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Celebrating National Heartworm Awareness Month

Celebrating National Heartworm Awareness Month

Heartworm disease is one of the most common, harmful, and potentially fatal diseases contracted by pets, especially dogs.

Welcome to April, where we get to experience the warm temperatures of spring and celebrate National Heartworm Awareness Month. Similar to its name Heartworm Awareness Month is dedicated to promoting the awareness, knowledge, and prevention of heartworm disease. Heartworm disease is one of the most common, harmful, and potentially fatal diseases contracted by pets, especially dogs. It’s a severe disease caused by parasitic worms living in your pet’s heart, lungs, and surrounding blood vessels, resulting in severe lung disease, heart failure, damage to other major organs, and death in severe cases. Continue reading for more information on heartworm disease transmission, treatment, symptoms, and testing.

Transmission

It only takes one bite from an infected mosquito for your pet to fall victim to heartworms. Once they’ve been bitten by an infected mosquito, heartworm larvae invade their bloodstream traveling to the heart and lungs. Fortunately, heartworms can’t be transmitted from one pet to other pets. Mosquito bites are the only way pets can contract heartworm disease.

Signs/Symptoms

The symptoms of heartworm disease vary based on the number of heartworms living inside your pet, how long they’ve been infected, how their body is responding to the presence of heartworms, and how active they are. Listed below are some of the identified signs and symptoms linked to heartworm disease:

  • Mild persistent coughing
  • Reduced activity level
  • Fatigue, especially after physical activity
  • Decreased appetite
  • Weight loss
  • Trouble breathing
  • Heart failure
  • Swollen belly from excess fluid

Treatment

Implementing various heartworm prevention measures is one of the best treatments, protecting your pet from contracting heartworms. However, if your pet does happen to contract heartworms from an infected mosquito, the American Heartworm Society has a set treatment protocol that works well to cure heartworm disease. Treatment consists of oral antibiotics and steroids administered at home along with a series of injections given at the hospital by the veterinarian. Treatment spans over several months and your dog will need to be kept calm for the duration of the treatment. Your dog will only be able to go for short walks to go to the bathroom and should not run, play, or do anything that would cause them to exert themselves. If your pet is diagnosed with advanced heartworm disease, our veterinarians will guide you through the entire treatment process. for advice on the best treatment options.

Interceptor Plus

The best thing you can do for your pet is to prevent heartworm disease in the first place! Interceptor Plus is a tasty monthly chewable preventive that protects your dog from five types of worms, including heartworms, tapeworms, roundworms, hookworms, and whipworms.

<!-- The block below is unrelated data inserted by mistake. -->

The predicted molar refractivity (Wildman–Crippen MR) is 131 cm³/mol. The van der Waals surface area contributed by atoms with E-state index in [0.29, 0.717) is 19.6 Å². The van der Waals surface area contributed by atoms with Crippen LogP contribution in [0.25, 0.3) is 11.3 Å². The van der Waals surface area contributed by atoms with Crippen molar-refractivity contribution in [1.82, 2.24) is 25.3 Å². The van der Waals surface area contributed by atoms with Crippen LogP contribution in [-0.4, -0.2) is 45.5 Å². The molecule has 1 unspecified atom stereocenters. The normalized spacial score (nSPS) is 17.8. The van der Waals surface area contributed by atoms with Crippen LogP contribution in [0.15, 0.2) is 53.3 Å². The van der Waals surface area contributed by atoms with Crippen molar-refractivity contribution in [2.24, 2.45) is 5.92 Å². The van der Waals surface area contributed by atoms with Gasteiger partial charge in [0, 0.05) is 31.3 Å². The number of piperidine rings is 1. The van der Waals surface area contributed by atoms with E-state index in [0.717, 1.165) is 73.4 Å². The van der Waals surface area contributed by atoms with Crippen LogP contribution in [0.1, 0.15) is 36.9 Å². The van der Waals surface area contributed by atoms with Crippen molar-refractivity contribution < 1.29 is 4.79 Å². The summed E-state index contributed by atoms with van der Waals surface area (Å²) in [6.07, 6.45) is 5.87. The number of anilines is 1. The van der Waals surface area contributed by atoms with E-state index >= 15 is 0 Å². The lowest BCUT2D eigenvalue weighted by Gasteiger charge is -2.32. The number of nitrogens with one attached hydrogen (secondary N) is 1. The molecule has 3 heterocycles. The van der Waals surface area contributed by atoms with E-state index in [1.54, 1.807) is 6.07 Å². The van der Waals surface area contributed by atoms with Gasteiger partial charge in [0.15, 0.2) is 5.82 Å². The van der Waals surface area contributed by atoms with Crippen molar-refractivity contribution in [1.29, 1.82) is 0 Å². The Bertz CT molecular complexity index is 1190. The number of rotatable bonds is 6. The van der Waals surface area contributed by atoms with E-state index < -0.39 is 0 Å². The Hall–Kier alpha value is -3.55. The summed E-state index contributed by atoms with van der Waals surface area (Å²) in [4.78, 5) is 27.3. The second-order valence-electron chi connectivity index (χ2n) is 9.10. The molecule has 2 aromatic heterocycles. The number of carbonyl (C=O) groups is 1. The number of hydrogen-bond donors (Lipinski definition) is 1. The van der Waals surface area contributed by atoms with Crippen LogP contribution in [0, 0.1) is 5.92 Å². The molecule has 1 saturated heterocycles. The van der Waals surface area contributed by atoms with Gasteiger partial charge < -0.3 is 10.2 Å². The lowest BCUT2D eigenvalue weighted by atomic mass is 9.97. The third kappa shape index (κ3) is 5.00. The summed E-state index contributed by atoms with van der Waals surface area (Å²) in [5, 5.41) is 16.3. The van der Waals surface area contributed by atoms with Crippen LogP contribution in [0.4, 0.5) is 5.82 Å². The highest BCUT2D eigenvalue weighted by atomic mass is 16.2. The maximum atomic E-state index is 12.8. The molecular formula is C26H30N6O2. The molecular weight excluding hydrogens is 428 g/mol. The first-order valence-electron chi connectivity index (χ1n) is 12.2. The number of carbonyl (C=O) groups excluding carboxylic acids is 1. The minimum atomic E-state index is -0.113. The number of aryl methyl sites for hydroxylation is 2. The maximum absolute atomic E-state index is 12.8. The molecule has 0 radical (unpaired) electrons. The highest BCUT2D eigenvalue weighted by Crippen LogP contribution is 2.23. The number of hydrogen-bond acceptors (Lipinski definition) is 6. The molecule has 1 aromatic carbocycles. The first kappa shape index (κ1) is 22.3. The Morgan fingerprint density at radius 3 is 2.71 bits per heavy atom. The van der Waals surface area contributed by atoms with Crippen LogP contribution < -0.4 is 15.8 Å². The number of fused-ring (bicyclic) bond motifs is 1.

Regular Testing

Heartworms are a very serious and progressive disease, so your pet should be tested regularly for early detection and a better chance for your pet to recover. Testing for heartworms requires us to take a blood sample from your pet and test it for heartworm antigen released into your pet’s bloodstream by female heartworms. Heartworm antigens can be detected in the bloodstream up to five months after being bitten by an infected mosquito. There’s also a test that detects microfilariae in your pet’s bloodstream, indicating that they’re actively infected with adult heartworms. Microfilariae can be detected in your pet’s bloodstream about six months after being bitten since heartworms typically have a slow development. Regularly testing your pet for heartworms is key in heartworm prevention.

4DX Every Two Years

The 4DX test is a powerful, quick, and simple antigen test that we use to screen for heartworm disease. All we need is a few drops of your pet’s blood and we can run the test right in the hospital during your pet’s visit. As an added bonus, the 4DX tests for three other diseases common to our area: Lyme, Anaplasma, and Ehrlichia. Pets should be taken for a 4DX screening at least twice a year for early detection and treatment of these harmful and potentially fatal diseases to ensure their health, comfort, and safety.

Here at Mount Carmel Animal Hospital, We’ll Treat Your Pets Like Family!

Mount Carmel Animal Hospital has been serving the Northern Baltimore/Southern York community for over 30 years and is proud to be an independently operated, small animal practice committed to excellence in veterinary medicine and client service. From grooming to wellness services, along with Canine Life Skills Training Courses, and surgical procedures, we have the expertise that will best serve the needs of you and your pet. Contact us at 410-343-0200 and follow us on Facebook!

This entry was posted on Friday, April 1st, 2022 at 1:53 pm. Both comments and pings are currently closed.